He stressed: “It’s important to know the history of the game; not just all the stats and every player’s name, but that over here (gestures to the field) people have been playing in front of the same wickets, with the same aim to score the same runs for over a hundred years. And I think its important to have an appreciation of that. It’s not just you and your game, its your club and those who have gone before you. And they are probably ‘up there’ watching down.”
So how would Roger sum up the enduring appeal of the game, as his club strides onwards, towards its double century?
“They say the English invented cricket to provide themselves with a definition of eternity,” Roger replied with a wry smile. NSCC 150 not out - a great innings by anyone’s standards, with many good batsmen and women to come. 

A Proud Record
The club is very proud of producing more New Zealand representatives than any other sporting club on the Shore, and wider Auckland, according to Roger. In all, 11 men playing for North Shore Cricket Club went on to represent their country. Seven female members did likewise.
Notable among them is C.C. Dacre, the youngest person to play first class cricket for New Zealand at the tender age of 15. Ces Dacre was raised close to Devonport Domain where he spent much of his youth playing cricket and football with his brother Life. He toured England with the 1927 New Zealand cricket team and later played county cricket for Gloucestershire. He returned to the North Shore to captain the club, leading the team to two championship titles. In later life he became groundsman at the domain, where his ashes were scattered and clubrooms named in his honour.
Other well-known Black Caps to hail from the club include Jack Cowie, the finest pace bowler of his time, and more recently Martin Snedden, now CEO of New Zealand Cricket, Danny Morrison and Richard Reid.

Snedden's 'Spiritual Home'
One of NSCC's most well-known figures is former Black Cap and past CEO of New Zealand Cricket, Martin Snedden. Martin spoke to Channel at the Club's recent annual luncheon where celebrations began for the 150th milestone. He said:  "This place is my spiritual home. I started here at 17 years old, and by the time I had finished playing in my 30s, I had a wife and four children who would come down play on the playground whilst I played.  "I love this club, it's been a big part of my life. It's full of special people who have real appreciation of cricket and the history, and the fun, of cricket. In this day and age where lots of other clubs are struggling, this club has a whole raft of quality people who keep this club healthy and going strong."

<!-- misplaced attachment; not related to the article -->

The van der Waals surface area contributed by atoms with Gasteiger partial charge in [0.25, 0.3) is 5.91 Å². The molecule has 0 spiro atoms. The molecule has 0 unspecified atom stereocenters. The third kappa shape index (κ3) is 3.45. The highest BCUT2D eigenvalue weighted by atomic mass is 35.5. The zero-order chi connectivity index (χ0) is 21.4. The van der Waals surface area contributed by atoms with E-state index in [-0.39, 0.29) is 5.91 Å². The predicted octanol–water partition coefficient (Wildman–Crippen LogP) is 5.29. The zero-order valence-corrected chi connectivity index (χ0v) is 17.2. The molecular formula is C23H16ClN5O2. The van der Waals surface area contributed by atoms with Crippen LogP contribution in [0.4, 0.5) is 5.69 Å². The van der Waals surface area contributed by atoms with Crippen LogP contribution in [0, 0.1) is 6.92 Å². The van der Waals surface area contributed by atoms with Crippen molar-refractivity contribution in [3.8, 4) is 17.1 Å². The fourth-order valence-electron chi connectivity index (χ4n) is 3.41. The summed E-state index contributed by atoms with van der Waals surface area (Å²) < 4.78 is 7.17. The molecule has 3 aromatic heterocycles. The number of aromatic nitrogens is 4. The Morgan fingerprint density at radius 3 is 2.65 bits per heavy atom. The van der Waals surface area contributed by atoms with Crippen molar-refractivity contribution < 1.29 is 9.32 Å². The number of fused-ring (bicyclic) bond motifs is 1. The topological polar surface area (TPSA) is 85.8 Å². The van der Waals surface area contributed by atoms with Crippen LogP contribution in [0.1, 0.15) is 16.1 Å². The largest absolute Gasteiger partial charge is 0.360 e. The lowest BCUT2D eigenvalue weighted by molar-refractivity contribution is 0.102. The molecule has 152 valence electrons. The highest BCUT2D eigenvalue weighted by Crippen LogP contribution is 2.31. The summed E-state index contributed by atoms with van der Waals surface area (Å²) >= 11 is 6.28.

Next generation steps up to the crease
The club has maintained healthy membership numbers throughout the decades and with its youth membership continuing to blossom, the old guard can rest assured NSCC is in safe hands.
In late January, the club staged the 21st annual North Shore Junior World Series of Cricket Tournament at its Devonport Domain home. Over 300 keen young cricketers participated in the popular “anybody welcome” three-day tournament, enthusiastically representing their designated cricketing nations.
Finalists in the three divisions included: South Africa and West Indies (Little League division);  Sri Lanka and Australia (Mid League division); New Zealand and South Africa (Senior League division). As an extra bonus for the youngest finalists, the Little League (5-8 year olds) final was played during the dinner break of an Auckland T20 match at
Eden Park.

Sesquicentennial Celebrations March 21st – 23rd 2014
Friday 21st March

The Underarm Game – 2:30pm-4:30pm Devonport Bowling Club.
All Current and past members and supporters will enjoy a “roll-up” start
to our celebrations. Bowls & finger food provided.
1st Innings Mix & Mingle – 5pm till late – At the Club
Official opening of our 150th celebrations. Finger food provided. Tickets $30

Saturday 22nd March

Junior Teams Show Their Stuff – 8:30am – 10am . Devonport Domain
Games, entertainment, activities, prizes and giveaways.
Senior Games – 11am – 6.30pm. Devonport Domain
Three home games including the Premiers and Presidents teams.
NSCC 150th Anniversary Dinner. 7:00Pm – 11pm. Guest Speaker: Murray Deaker.
Includes announcement of NSCC All time XI. Includes 3 course meal, drink on arrival, wine on tables.

Sunday 23rd March 
Pulling Of The Stumps – 11am – 4pm Devonport Domain
T20 Games. Patrons XI v President’s XI. Chairman’s XI v Premier XI. Your last chance to see old friends and reminisce about 150 years of cricket on the Devonport Peninsula.
BBQ & bar throughout the afternoon.
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by Heather Vermeer